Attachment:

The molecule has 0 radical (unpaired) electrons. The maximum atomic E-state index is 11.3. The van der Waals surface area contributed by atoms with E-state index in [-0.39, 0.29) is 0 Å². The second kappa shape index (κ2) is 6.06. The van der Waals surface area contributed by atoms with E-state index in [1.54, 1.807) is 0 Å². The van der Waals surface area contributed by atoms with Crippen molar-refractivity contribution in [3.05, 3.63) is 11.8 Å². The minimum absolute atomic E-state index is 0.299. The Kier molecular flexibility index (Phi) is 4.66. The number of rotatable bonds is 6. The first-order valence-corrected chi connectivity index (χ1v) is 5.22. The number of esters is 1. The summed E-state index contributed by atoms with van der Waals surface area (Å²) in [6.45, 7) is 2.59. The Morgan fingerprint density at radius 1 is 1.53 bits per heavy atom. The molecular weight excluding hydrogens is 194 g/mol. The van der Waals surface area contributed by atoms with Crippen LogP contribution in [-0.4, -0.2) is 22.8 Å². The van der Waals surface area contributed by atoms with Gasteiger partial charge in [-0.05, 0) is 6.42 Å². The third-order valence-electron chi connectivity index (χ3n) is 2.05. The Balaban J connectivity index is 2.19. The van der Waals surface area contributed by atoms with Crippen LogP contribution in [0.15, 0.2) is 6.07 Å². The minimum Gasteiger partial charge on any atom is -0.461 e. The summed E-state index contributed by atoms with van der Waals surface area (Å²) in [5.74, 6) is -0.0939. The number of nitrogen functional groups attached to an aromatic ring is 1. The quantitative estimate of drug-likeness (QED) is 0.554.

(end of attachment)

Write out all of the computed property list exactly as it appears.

The molecule has 0 radical (unpaired) electrons. The maximum atomic E-state index is 11.3. The van der Waals surface area contributed by atoms with E-state index in [-0.39, 0.29) is 0 Å². The second kappa shape index (κ2) is 6.06. The van der Waals surface area contributed by atoms with E-state index in [1.54, 1.807) is 0 Å². The van der Waals surface area contributed by atoms with Crippen molar-refractivity contribution in [3.05, 3.63) is 11.8 Å². The minimum absolute atomic E-state index is 0.299. The Kier molecular flexibility index (Phi) is 4.66. The number of rotatable bonds is 6. The first-order valence-corrected chi connectivity index (χ1v) is 5.22. The number of esters is 1. The summed E-state index contributed by atoms with van der Waals surface area (Å²) in [6.45, 7) is 2.59. The Morgan fingerprint density at radius 1 is 1.53 bits per heavy atom. The molecular weight excluding hydrogens is 194 g/mol. The van der Waals surface area contributed by atoms with Crippen LogP contribution in [-0.4, -0.2) is 22.8 Å². The van der Waals surface area contributed by atoms with Gasteiger partial charge in [-0.05, 0) is 6.42 Å². The third-order valence-electron chi connectivity index (χ3n) is 2.05. The Balaban J connectivity index is 2.19. The van der Waals surface area contributed by atoms with Crippen LogP contribution in [0.15, 0.2) is 6.07 Å². The minimum Gasteiger partial charge on any atom is -0.461 e. The summed E-state index contributed by atoms with van der Waals surface area (Å²) in [5.74, 6) is -0.0939. The number of nitrogen functional groups attached to an aromatic ring is 1. The quantitative estimate of drug-likeness (QED) is 0.554.